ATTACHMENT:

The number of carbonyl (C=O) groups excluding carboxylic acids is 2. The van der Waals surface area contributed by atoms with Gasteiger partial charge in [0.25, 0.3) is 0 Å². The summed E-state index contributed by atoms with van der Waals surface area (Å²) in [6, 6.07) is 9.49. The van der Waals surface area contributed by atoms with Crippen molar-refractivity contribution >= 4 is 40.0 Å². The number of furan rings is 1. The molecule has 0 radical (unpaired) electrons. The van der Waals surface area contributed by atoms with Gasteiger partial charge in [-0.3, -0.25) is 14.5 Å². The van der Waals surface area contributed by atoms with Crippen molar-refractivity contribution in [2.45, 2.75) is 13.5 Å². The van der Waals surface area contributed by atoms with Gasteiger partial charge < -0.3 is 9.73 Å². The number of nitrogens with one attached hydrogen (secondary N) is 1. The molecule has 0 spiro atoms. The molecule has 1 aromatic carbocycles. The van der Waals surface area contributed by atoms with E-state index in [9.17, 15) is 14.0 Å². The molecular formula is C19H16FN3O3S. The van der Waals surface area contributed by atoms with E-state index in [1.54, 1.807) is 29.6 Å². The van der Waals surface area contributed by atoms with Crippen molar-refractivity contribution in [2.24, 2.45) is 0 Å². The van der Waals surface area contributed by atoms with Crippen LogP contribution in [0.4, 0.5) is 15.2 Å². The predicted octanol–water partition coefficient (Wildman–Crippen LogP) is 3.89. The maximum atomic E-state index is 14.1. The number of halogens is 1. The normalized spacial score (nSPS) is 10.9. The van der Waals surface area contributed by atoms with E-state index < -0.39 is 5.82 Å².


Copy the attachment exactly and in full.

The number of carbonyl (C=O) groups excluding carboxylic acids is 2. The van der Waals surface area contributed by atoms with Gasteiger partial charge in [0.25, 0.3) is 0 Å². The summed E-state index contributed by atoms with van der Waals surface area (Å²) in [6, 6.07) is 9.49. The van der Waals surface area contributed by atoms with Crippen molar-refractivity contribution >= 4 is 40.0 Å². The number of furan rings is 1. The molecule has 0 radical (unpaired) electrons. The van der Waals surface area contributed by atoms with Gasteiger partial charge in [-0.3, -0.25) is 14.5 Å². The van der Waals surface area contributed by atoms with Crippen molar-refractivity contribution in [2.45, 2.75) is 13.5 Å². The van der Waals surface area contributed by atoms with Gasteiger partial charge < -0.3 is 9.73 Å². The number of nitrogens with one attached hydrogen (secondary N) is 1. The molecule has 0 spiro atoms. The molecule has 1 aromatic carbocycles. The van der Waals surface area contributed by atoms with E-state index in [9.17, 15) is 14.0 Å². The molecular formula is C19H16FN3O3S. The van der Waals surface area contributed by atoms with E-state index in [1.54, 1.807) is 29.6 Å². The van der Waals surface area contributed by atoms with Crippen molar-refractivity contribution in [2.24, 2.45) is 0 Å². The van der Waals surface area contributed by atoms with Crippen LogP contribution in [0.4, 0.5) is 15.2 Å². The predicted octanol–water partition coefficient (Wildman–Crippen LogP) is 3.89. The maximum atomic E-state index is 14.1. The number of halogens is 1. The normalized spacial score (nSPS) is 10.9. The van der Waals surface area contributed by atoms with E-state index < -0.39 is 5.82 Å².